Plasmodium falciparum malaria imposes a serious public health concern throughout the tropics. Although genetic tools are principally important to fully investigate malaria parasites, currently available forward and reverse tools are fairly limited. It is expected that parasites with a high mutation rate can readily acquire novel phenotypes/traits; however, they remain an untapped tool for malaria biology. Here, we generated a mutator malaria parasite (hereinafter called a 'malaria mutator'), using site-directed mutagenesis and gene transfection techniques. A mutator Plasmodium berghei line with a defective proofreading 3' → 5' exonuclease activity in DNA polymerase δ (referred to as PbMut) and a control P. berghei line with wild-type DNA polymerase δ (referred to as PbCtl) were maintained by weekly passage in ddY mice for 122 weeks. High-throughput genome sequencing analysis revealed that two PbMut lines had 175-178 mutations and a 86- to 90-fold higher mutation rate than that of a PbCtl line. PbMut, PbCtl, and their parent strain, PbWT, showed similar course of infection. Interestingly, PbMut lost the ability to form gametocytes during serial passages. We believe that the malaria mutator system could provide a novel and useful tool to investigate malaria biology.
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    A replication study confirms the association of GWAS-identified SNPs at MICB and PLCE1 in Thai patients with dengue shock syndrome.
    Dang, TN ; Naka, I ; Sa-Ngasang, A ; Anantapreecha, S ; Chanama, S ; Wichukchinda, N ; Sawanpanyalert, P ; Patarapotikul, J ; Tsuchiya, N ; Ohashi, J (Springer Science and Business Media LLC, 2014-05-17)
    BACKGROUND: Dengue shock syndrome (DSS), a severe life-threatening form of dengue infection, mostly occurs in children. A recent genome wide association study (GWAS) identified two SNPs, rs3132468 of major histocompatibility complex class I polypeptide-related sequence B (MICB) and rs3765524 of phospholipase C, epsilon 1 (PLCE1), associated with DSS in Vietnamese children. In this study, to examine whether an identical association is found in a different population, the association of these two SNPs with DSS was assessed in Thai children with dengue. METHODS: The rs3132468 and rs3765524 SNPs were genotyped in 917 Thai children with dengue: 76 patients with DSS and 841 patients with non-DSS. The allele frequencies were compared between DSS and non-DSS groups by one-sided Fisher's exact test. The association of rs3132468 and rs3765524 with the mRNA expression levels of MICB and PLCE1 were assessed in EBV-transformed lymphoblastoid cell lines. RESULTS: The reported DSS-risk alleles were significantly associated with DSS in Thai patients with dengue (one-sided P = 0.0213 and odds ratio [OR] = 1.58 for rs3132468-C and one-sided P = 0.0252 and OR = 1.49 for rs3765524-C). The rs3132468-C allele showed a significant association with lower mRNA level of MICB (P = 0.0267), whereas the rs3765524-C allele did not. These results imply that the MICB molecule may play an important role in the prevention of DSS in dengue infection. CONCLUSIONS: Together with previous association studies, we conclude that rs3132468-C at MICB and rs3765524-C at PLCE1 confer risk of DSS in Southeast Asians.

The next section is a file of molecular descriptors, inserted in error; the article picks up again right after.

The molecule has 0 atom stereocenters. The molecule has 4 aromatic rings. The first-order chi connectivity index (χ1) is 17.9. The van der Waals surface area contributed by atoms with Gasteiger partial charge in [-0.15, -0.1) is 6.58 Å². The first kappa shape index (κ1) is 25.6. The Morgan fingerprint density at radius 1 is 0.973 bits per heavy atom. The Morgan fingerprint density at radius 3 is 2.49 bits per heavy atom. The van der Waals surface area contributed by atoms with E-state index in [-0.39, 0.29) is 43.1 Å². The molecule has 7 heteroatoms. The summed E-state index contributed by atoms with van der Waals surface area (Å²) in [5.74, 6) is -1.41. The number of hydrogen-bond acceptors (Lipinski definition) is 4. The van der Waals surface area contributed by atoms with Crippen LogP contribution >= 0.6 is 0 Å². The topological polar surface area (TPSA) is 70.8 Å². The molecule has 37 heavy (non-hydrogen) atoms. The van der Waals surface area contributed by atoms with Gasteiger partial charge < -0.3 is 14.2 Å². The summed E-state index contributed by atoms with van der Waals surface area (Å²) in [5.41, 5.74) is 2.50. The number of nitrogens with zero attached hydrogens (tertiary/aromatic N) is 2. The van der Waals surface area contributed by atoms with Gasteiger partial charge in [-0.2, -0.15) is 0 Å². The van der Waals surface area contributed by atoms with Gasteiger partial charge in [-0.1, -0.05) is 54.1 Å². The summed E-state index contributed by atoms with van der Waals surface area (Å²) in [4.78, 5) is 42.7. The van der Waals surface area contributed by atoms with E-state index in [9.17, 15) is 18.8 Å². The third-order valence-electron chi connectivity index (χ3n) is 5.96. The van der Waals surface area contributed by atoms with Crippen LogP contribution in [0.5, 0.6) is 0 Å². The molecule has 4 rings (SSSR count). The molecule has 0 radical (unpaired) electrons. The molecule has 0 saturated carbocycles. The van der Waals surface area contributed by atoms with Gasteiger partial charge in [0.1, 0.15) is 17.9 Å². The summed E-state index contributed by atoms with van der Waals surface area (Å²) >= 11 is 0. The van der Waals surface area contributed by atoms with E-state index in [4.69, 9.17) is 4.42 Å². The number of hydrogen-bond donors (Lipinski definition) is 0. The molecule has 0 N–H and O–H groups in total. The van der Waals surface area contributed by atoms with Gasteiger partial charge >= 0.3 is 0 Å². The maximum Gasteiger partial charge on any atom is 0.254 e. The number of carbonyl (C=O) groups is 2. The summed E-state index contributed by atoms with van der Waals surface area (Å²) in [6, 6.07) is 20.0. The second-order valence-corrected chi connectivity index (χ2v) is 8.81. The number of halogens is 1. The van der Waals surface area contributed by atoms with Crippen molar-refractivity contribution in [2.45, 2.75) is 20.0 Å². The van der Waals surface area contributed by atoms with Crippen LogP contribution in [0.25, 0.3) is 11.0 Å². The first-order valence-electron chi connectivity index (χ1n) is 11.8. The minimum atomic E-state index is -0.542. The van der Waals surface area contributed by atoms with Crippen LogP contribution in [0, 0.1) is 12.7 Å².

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    Association of the endothelial protein C receptor (PROCR) rs867186-G allele with protection from severe malaria.
    Naka, I ; Patarapotikul, J ; Hananantachai, H ; Imai, H ; Ohashi, J (Springer Science and Business Media LLC, 2014-03-17)
    BACKGROUND: Cytoadhesion of Plasmodium falciparum-infected erythrocytes to endothelial cells in microvessels is a remarkable characteristic of severe malaria. The endothelial protein C receptor (EPCR), encoded by the endothelial protein C receptor gene (PROCR), has recently been identified as an endothelial receptor for specific P. falciparum erythrocyte membrane protein 1 (PfEMP1) subtypes containing domain cassettes (DCs) 8 and 13. The PROCR rs867186-G allele (serine-to-glycine substitution at position 219 of EPCR; 219Gly) has been shown to be associated with higher levels of plasma soluble EPCR (sEPCR). In this study, the association of PROCR rs867186 with severe malaria is examined in Thai population. METHODS: A total of 707 Thai patients with P. falciparum malaria (341 with severe malaria and 336 with mild malaria) were genotyped for rs867186. To assess the association of PROCR rs867186 with severe malaria, three models (dominant, recessive and allelic) were evaluated. The rates of non-synonymous and synonymous substitutions were estimated for the coding sequence of the PROCR gene. RESULTS: The rs867186-GG genotype was significantly associated with protection from severe malaria (P-value=0.026; odds ratio=0.33; 95% confidence interval=0.12-0.90). Evolutionary analysis provided no evidence of strong positive selection acting on the PROCR gene. CONCLUSION: The rs867186-GG genotype showed significant association with protection from severe malaria. The present results suggest that PfEMP1-EPCR interaction, which can mediate cytoadhesion and/or reduce cytoprotective and anti-inflammatory effects, is crucial to the pathogenesis of severe malaria.